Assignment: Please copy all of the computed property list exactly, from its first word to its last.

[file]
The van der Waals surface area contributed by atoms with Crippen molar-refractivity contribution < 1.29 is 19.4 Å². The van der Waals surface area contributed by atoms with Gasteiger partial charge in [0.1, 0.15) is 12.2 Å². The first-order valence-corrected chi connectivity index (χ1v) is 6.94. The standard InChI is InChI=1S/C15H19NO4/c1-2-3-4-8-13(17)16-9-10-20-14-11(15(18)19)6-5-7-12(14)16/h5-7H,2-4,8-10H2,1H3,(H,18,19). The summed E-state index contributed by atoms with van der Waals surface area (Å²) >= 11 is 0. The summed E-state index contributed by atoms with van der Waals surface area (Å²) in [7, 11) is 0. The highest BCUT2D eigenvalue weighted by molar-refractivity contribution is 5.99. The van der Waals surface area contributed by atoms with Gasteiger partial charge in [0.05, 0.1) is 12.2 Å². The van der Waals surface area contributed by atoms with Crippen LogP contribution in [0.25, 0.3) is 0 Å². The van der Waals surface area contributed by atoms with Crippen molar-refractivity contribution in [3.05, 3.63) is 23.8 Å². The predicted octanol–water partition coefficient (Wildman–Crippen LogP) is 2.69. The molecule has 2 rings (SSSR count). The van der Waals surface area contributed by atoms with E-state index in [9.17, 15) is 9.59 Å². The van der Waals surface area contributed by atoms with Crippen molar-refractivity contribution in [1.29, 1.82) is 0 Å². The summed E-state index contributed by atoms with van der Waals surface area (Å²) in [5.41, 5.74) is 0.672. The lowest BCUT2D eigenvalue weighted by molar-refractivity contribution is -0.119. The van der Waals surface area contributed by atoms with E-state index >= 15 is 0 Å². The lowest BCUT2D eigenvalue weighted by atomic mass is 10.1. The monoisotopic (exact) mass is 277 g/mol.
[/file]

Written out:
The van der Waals surface area contributed by atoms with Crippen molar-refractivity contribution < 1.29 is 19.4 Å². The van der Waals surface area contributed by atoms with Gasteiger partial charge in [0.1, 0.15) is 12.2 Å². The first-order valence-corrected chi connectivity index (χ1v) is 6.94. The standard InChI is InChI=1S/C15H19NO4/c1-2-3-4-8-13(17)16-9-10-20-14-11(15(18)19)6-5-7-12(14)16/h5-7H,2-4,8-10H2,1H3,(H,18,19). The summed E-state index contributed by atoms with van der Waals surface area (Å²) >= 11 is 0. The summed E-state index contributed by atoms with van der Waals surface area (Å²) in [7, 11) is 0. The highest BCUT2D eigenvalue weighted by molar-refractivity contribution is 5.99. The van der Waals surface area contributed by atoms with Gasteiger partial charge in [0.05, 0.1) is 12.2 Å². The van der Waals surface area contributed by atoms with Crippen LogP contribution in [0.25, 0.3) is 0 Å². The van der Waals surface area contributed by atoms with Crippen molar-refractivity contribution in [3.05, 3.63) is 23.8 Å². The predicted octanol–water partition coefficient (Wildman–Crippen LogP) is 2.69. The molecule has 2 rings (SSSR count). The van der Waals surface area contributed by atoms with E-state index in [9.17, 15) is 9.59 Å². The van der Waals surface area contributed by atoms with Crippen molar-refractivity contribution in [1.29, 1.82) is 0 Å². The summed E-state index contributed by atoms with van der Waals surface area (Å²) in [5.41, 5.74) is 0.672. The lowest BCUT2D eigenvalue weighted by molar-refractivity contribution is -0.119. The van der Waals surface area contributed by atoms with E-state index >= 15 is 0 Å². The lowest BCUT2D eigenvalue weighted by atomic mass is 10.1. The monoisotopic (exact) mass is 277 g/mol.